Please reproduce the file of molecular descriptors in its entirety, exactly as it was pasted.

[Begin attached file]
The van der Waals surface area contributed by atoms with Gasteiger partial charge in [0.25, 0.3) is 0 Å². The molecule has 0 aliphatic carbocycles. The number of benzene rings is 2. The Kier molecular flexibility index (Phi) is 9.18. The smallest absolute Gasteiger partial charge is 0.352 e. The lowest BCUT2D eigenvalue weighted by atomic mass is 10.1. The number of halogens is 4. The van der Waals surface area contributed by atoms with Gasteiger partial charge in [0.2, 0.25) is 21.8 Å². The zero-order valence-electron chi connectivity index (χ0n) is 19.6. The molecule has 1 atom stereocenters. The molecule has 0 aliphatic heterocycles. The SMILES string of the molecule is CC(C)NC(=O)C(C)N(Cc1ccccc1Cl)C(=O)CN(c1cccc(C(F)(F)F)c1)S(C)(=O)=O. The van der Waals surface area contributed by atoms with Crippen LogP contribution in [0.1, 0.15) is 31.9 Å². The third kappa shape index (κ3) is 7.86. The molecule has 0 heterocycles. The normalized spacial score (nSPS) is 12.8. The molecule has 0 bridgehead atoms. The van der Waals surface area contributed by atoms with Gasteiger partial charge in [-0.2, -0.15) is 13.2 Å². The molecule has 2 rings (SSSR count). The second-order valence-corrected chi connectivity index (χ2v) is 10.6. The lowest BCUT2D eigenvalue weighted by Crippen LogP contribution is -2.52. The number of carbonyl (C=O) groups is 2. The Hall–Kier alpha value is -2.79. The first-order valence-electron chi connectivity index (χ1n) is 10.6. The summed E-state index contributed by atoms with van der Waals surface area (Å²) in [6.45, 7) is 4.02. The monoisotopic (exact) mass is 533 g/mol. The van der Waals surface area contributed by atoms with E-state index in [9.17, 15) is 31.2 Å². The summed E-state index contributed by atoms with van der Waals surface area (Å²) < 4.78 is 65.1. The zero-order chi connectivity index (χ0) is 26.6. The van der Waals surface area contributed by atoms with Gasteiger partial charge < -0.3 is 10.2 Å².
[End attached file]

The van der Waals surface area contributed by atoms with Gasteiger partial charge in [0.25, 0.3) is 0 Å². The molecule has 0 aliphatic carbocycles. The number of benzene rings is 2. The Kier molecular flexibility index (Phi) is 9.18. The smallest absolute Gasteiger partial charge is 0.352 e. The lowest BCUT2D eigenvalue weighted by atomic mass is 10.1. The number of halogens is 4. The van der Waals surface area contributed by atoms with Gasteiger partial charge in [0.2, 0.25) is 21.8 Å². The zero-order valence-electron chi connectivity index (χ0n) is 19.6. The molecule has 1 atom stereocenters. The molecule has 0 aliphatic heterocycles. The SMILES string of the molecule is CC(C)NC(=O)C(C)N(Cc1ccccc1Cl)C(=O)CN(c1cccc(C(F)(F)F)c1)S(C)(=O)=O. The van der Waals surface area contributed by atoms with Crippen LogP contribution in [0.1, 0.15) is 31.9 Å². The third kappa shape index (κ3) is 7.86. The molecule has 0 heterocycles. The normalized spacial score (nSPS) is 12.8. The molecule has 0 bridgehead atoms. The van der Waals surface area contributed by atoms with Gasteiger partial charge in [-0.2, -0.15) is 13.2 Å². The molecule has 2 rings (SSSR count). The second-order valence-corrected chi connectivity index (χ2v) is 10.6. The lowest BCUT2D eigenvalue weighted by Crippen LogP contribution is -2.52. The number of carbonyl (C=O) groups is 2. The Hall–Kier alpha value is -2.79. The first-order valence-electron chi connectivity index (χ1n) is 10.6. The summed E-state index contributed by atoms with van der Waals surface area (Å²) in [6.45, 7) is 4.02. The monoisotopic (exact) mass is 533 g/mol. The van der Waals surface area contributed by atoms with E-state index in [9.17, 15) is 31.2 Å². The summed E-state index contributed by atoms with van der Waals surface area (Å²) < 4.78 is 65.1. The zero-order chi connectivity index (χ0) is 26.6. The van der Waals surface area contributed by atoms with Gasteiger partial charge < -0.3 is 10.2 Å².